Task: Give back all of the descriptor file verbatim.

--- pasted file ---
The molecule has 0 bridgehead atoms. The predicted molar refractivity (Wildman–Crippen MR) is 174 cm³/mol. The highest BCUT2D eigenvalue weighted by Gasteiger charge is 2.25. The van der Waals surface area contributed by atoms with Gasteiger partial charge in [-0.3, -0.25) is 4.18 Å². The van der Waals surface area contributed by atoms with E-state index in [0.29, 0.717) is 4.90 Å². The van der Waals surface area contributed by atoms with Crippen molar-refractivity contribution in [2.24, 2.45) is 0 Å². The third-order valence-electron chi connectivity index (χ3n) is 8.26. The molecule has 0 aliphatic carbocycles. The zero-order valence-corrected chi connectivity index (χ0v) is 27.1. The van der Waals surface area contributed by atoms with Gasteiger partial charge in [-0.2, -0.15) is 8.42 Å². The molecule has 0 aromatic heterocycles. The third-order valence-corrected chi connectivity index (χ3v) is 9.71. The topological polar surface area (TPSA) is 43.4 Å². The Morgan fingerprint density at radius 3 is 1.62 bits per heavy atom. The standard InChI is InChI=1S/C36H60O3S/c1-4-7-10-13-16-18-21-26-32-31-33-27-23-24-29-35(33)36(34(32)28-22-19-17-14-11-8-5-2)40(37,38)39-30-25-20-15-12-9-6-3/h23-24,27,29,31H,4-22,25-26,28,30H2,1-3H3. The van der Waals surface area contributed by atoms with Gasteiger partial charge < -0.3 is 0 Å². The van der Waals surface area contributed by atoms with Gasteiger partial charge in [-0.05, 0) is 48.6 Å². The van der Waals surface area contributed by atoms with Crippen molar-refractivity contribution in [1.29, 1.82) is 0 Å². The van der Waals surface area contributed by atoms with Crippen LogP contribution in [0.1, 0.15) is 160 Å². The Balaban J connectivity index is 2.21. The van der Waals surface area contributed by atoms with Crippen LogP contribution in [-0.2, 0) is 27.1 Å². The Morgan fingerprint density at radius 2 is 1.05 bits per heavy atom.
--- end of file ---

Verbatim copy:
The molecule has 0 bridgehead atoms. The predicted molar refractivity (Wildman–Crippen MR) is 174 cm³/mol. The highest BCUT2D eigenvalue weighted by Gasteiger charge is 2.25. The van der Waals surface area contributed by atoms with Gasteiger partial charge in [-0.3, -0.25) is 4.18 Å². The van der Waals surface area contributed by atoms with E-state index in [0.29, 0.717) is 4.90 Å². The van der Waals surface area contributed by atoms with Crippen molar-refractivity contribution in [2.24, 2.45) is 0 Å². The third-order valence-electron chi connectivity index (χ3n) is 8.26. The molecule has 0 aliphatic carbocycles. The zero-order valence-corrected chi connectivity index (χ0v) is 27.1. The van der Waals surface area contributed by atoms with Gasteiger partial charge in [-0.2, -0.15) is 8.42 Å². The molecule has 0 aromatic heterocycles. The third-order valence-corrected chi connectivity index (χ3v) is 9.71. The topological polar surface area (TPSA) is 43.4 Å². The Morgan fingerprint density at radius 3 is 1.62 bits per heavy atom. The standard InChI is InChI=1S/C36H60O3S/c1-4-7-10-13-16-18-21-26-32-31-33-27-23-24-29-35(33)36(34(32)28-22-19-17-14-11-8-5-2)40(37,38)39-30-25-20-15-12-9-6-3/h23-24,27,29,31H,4-22,25-26,28,30H2,1-3H3. The van der Waals surface area contributed by atoms with Gasteiger partial charge < -0.3 is 0 Å². The van der Waals surface area contributed by atoms with Gasteiger partial charge in [-0.05, 0) is 48.6 Å². The van der Waals surface area contributed by atoms with Crippen molar-refractivity contribution in [1.29, 1.82) is 0 Å². The van der Waals surface area contributed by atoms with Crippen LogP contribution in [0.1, 0.15) is 160 Å². The Balaban J connectivity index is 2.21. The van der Waals surface area contributed by atoms with Crippen LogP contribution in [-0.2, 0) is 27.1 Å². The Morgan fingerprint density at radius 2 is 1.05 bits per heavy atom.